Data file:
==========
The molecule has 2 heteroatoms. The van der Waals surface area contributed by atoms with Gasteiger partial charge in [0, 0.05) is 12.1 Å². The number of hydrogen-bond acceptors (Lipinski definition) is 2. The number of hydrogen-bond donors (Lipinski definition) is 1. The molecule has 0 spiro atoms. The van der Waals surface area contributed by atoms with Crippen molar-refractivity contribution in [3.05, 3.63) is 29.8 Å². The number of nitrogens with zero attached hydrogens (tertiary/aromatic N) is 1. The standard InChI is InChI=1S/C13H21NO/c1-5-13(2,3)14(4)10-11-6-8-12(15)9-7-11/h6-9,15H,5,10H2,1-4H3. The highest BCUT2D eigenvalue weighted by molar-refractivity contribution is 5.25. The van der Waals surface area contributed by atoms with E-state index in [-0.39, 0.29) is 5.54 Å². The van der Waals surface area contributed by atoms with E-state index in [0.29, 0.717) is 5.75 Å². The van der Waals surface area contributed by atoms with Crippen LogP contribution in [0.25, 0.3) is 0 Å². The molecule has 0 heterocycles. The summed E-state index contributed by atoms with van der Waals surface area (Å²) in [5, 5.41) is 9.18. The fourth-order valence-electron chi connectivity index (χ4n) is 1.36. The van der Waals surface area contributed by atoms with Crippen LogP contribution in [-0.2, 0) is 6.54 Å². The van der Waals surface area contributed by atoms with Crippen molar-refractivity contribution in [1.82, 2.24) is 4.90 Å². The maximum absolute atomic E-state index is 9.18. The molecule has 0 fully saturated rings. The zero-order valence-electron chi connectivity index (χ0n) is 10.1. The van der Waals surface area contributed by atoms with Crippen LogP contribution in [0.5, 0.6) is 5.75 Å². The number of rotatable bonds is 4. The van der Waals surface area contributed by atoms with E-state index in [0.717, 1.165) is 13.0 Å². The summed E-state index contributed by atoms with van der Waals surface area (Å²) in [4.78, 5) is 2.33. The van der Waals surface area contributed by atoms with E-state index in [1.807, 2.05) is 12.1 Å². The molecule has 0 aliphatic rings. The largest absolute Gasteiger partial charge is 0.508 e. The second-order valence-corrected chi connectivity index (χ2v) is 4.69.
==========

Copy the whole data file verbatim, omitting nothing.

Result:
The molecule has 2 heteroatoms. The van der Waals surface area contributed by atoms with Gasteiger partial charge in [0, 0.05) is 12.1 Å². The number of hydrogen-bond acceptors (Lipinski definition) is 2. The number of hydrogen-bond donors (Lipinski definition) is 1. The molecule has 0 spiro atoms. The van der Waals surface area contributed by atoms with Crippen molar-refractivity contribution in [3.05, 3.63) is 29.8 Å². The number of nitrogens with zero attached hydrogens (tertiary/aromatic N) is 1. The standard InChI is InChI=1S/C13H21NO/c1-5-13(2,3)14(4)10-11-6-8-12(15)9-7-11/h6-9,15H,5,10H2,1-4H3. The highest BCUT2D eigenvalue weighted by molar-refractivity contribution is 5.25. The van der Waals surface area contributed by atoms with E-state index in [-0.39, 0.29) is 5.54 Å². The van der Waals surface area contributed by atoms with E-state index in [0.29, 0.717) is 5.75 Å². The van der Waals surface area contributed by atoms with Crippen LogP contribution in [0.25, 0.3) is 0 Å². The molecule has 0 heterocycles. The summed E-state index contributed by atoms with van der Waals surface area (Å²) in [5, 5.41) is 9.18. The fourth-order valence-electron chi connectivity index (χ4n) is 1.36. The van der Waals surface area contributed by atoms with Crippen LogP contribution in [-0.2, 0) is 6.54 Å². The van der Waals surface area contributed by atoms with Crippen molar-refractivity contribution in [1.82, 2.24) is 4.90 Å². The maximum absolute atomic E-state index is 9.18. The molecule has 0 fully saturated rings. The zero-order valence-electron chi connectivity index (χ0n) is 10.1. The van der Waals surface area contributed by atoms with Crippen LogP contribution in [0.5, 0.6) is 5.75 Å². The number of rotatable bonds is 4. The van der Waals surface area contributed by atoms with E-state index in [0.717, 1.165) is 13.0 Å². The summed E-state index contributed by atoms with van der Waals surface area (Å²) in [4.78, 5) is 2.33. The van der Waals surface area contributed by atoms with E-state index in [1.807, 2.05) is 12.1 Å². The molecule has 0 aliphatic rings. The largest absolute Gasteiger partial charge is 0.508 e. The second-order valence-corrected chi connectivity index (χ2v) is 4.69.